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Quilting became a favorite past time during WWI and continues today

April 5, 2017
By BARBARA C. BARRETT , The Luminary

MUNCY - Quilting is a gathering of friendship, skills and history and every two years members of the Susquehanna Valley Quilt Guild (SVQG) put toghether a very successful quilt show. Not only do they reel in new members, but provide opportunities to learn new techniques.

With emergening technology in the digital world, sewing machines are no different, and more can be done with them than their vintage predecessors.

A committee is in charge of organizing a show coming in March of 2018, and judged by people's choice rather than juried. During their meeting, Thursday, March 23 at the Pennsdale United Methodist Church, chairperson Cindy Craddock announced that World War I is the theme this year. The quilt show planning committee will meet on April 19 at Ben Franklin store in Clarkstown. President, Cindy Campbell said she has been busy making city bags and bunny bags for Quilters Corner, a section in the show that sells quilted items to support the guild. To make the bags or a fabric basket, a workshop is scheduled for Thursday, April 13.

Article Photos

BARB BARRETT/The Luminary
This quilt was made in the 1930's of men's suits and shirts by Bart Pursel, as Cindy Campbell and Nancy Grove show members of the SVQG at last month's meeting. During this time quilts were made for servicemen and sent overseas. This quilt needs a new backing and will be passed on to the owner's son, Rich Pursel.

Charity quilting is another supporting endeavor as part of the SVQG, and a charity quilting workshop is scheduled for this weekend at Margie Shaw's cabin in Barbours on the Loyalsock Creek.

"Please come for a day of fellowship with your quilting friends as we work on projects for foster children and nursing home residents," Shaw said as she offered lunch as well. "I have lots of fabric, a small iron and board and several cutting mats and rulers. Please bring sewing supplies, machine and a rotary cutter."

For the past two years some of the members have been spending time sewing for Hospice, the homeless, veterans, the pregnancy care center and other charities. Organizer Teri Snyder said they are looking for extra donations for fabric panels, batting and fabric for backing.

Nancy Grove of the Muncy First United Methodist Church and also a SVQG member brought in two historical quilts to share. One was made of men's suits and shirts in the early 1930's, a common practice after the depression. Grove is adding a new backing before turning it over to the owner's son, Rich Pursel. His father, Bart Pursel, made it when he worked at his uncle's clothing store in Bloomsburg in the mid 1930s. "They made tailor-fitted clothes for men and boys and it was customary to send a swatch along with each garment," Grove explained. "It is thought that these swatches are extras from the garments made at the store. The workmanship is apparent in the quality of the quilt top," Grove added.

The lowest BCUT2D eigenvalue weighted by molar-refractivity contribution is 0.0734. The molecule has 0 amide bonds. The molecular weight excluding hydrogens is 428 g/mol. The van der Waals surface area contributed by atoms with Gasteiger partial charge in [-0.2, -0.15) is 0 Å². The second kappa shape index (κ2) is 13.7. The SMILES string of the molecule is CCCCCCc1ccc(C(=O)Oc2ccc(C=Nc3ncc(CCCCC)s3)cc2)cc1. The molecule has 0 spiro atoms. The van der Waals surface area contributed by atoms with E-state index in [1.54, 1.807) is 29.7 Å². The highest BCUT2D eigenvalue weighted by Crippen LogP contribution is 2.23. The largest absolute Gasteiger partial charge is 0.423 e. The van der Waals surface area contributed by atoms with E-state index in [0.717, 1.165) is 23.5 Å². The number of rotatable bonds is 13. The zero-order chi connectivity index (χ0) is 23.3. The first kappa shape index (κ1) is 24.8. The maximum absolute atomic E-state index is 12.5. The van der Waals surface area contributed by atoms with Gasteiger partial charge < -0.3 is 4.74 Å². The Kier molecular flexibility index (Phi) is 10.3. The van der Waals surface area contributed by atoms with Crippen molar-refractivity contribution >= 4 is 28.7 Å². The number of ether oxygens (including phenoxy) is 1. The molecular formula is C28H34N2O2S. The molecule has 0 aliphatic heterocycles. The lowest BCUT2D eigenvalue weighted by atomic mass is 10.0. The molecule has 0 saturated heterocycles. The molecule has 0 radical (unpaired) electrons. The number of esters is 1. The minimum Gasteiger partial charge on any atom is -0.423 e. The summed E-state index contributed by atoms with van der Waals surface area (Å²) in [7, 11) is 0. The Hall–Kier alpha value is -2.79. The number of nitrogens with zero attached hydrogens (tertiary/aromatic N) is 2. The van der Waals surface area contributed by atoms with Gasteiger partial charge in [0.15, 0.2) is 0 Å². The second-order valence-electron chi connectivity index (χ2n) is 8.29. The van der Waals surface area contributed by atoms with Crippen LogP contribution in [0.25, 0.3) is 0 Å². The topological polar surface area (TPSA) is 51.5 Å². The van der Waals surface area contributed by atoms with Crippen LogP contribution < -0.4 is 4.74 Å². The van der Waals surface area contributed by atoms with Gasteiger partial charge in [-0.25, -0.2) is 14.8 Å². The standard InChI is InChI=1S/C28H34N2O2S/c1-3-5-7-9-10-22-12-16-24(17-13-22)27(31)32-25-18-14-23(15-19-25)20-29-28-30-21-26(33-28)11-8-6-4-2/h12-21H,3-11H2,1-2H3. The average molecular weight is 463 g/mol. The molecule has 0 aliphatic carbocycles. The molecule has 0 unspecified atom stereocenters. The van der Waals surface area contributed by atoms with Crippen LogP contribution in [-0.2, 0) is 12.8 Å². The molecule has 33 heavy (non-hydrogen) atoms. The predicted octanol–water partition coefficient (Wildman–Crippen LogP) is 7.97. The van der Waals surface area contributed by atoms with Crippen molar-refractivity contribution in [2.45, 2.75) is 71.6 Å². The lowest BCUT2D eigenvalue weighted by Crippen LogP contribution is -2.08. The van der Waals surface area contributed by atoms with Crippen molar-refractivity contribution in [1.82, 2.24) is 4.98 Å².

The second quilt was made by the United Methodist Women during WWII. According to Grove they made the quilts for families of servicemen and sent them overseas. Showing the quilt, she added that it was never finished and the owner's granddaughter returned the quilt to the UM Church after she heard Grove speak at the Muncy Professional Women's Club about the "Mission Stitchers." Plans are to have it quilted and displayed at the church. The 'Mission Stitchers" will also be meeting on Saturday, April 8 in the new Celebration Center of the First UM Church in Muncy.

Meanwhile, the SVQG has been growing in membership. The guild itself was formed in 1993 by a small group of local women who wanted to preserve the art of quilt making and encourage others to improve their skills. At the time, many were doing quilting by hand, and today many use their machines or a long arm that specializes in quilting the three layers at once.

Embroidery, applique, and art are all incorporated into today's quiltmaking. Members bring in their creations for show 'n tell before displaying them in the quilt show.

A calendar of activities is planned throughout the year with workshops and professional authors, speakers and quilters. Meetings are usually held the fourth Thursday of the month at United Methodist Church, 658 Village Road, Pennsdale. A social is held twice a year, a picnic in June and a Christmas party in December.

A workshop on free motion machine quilting will be held on Saturday, April 29 and taught by member, Carol Turnbow from 10 to 3. The next charity quilt workshop will be held on May 6. On May 19 there will be a trunk show at the Pennsdale UM Church.

Deolores DeWald, Lenore Miller and Ruth Wallis have been added as honorary members. For more information on the guild, call 570-547-1940 or visit the Susquehanna Valey Quilt Guild on Facebook.

 
 

 

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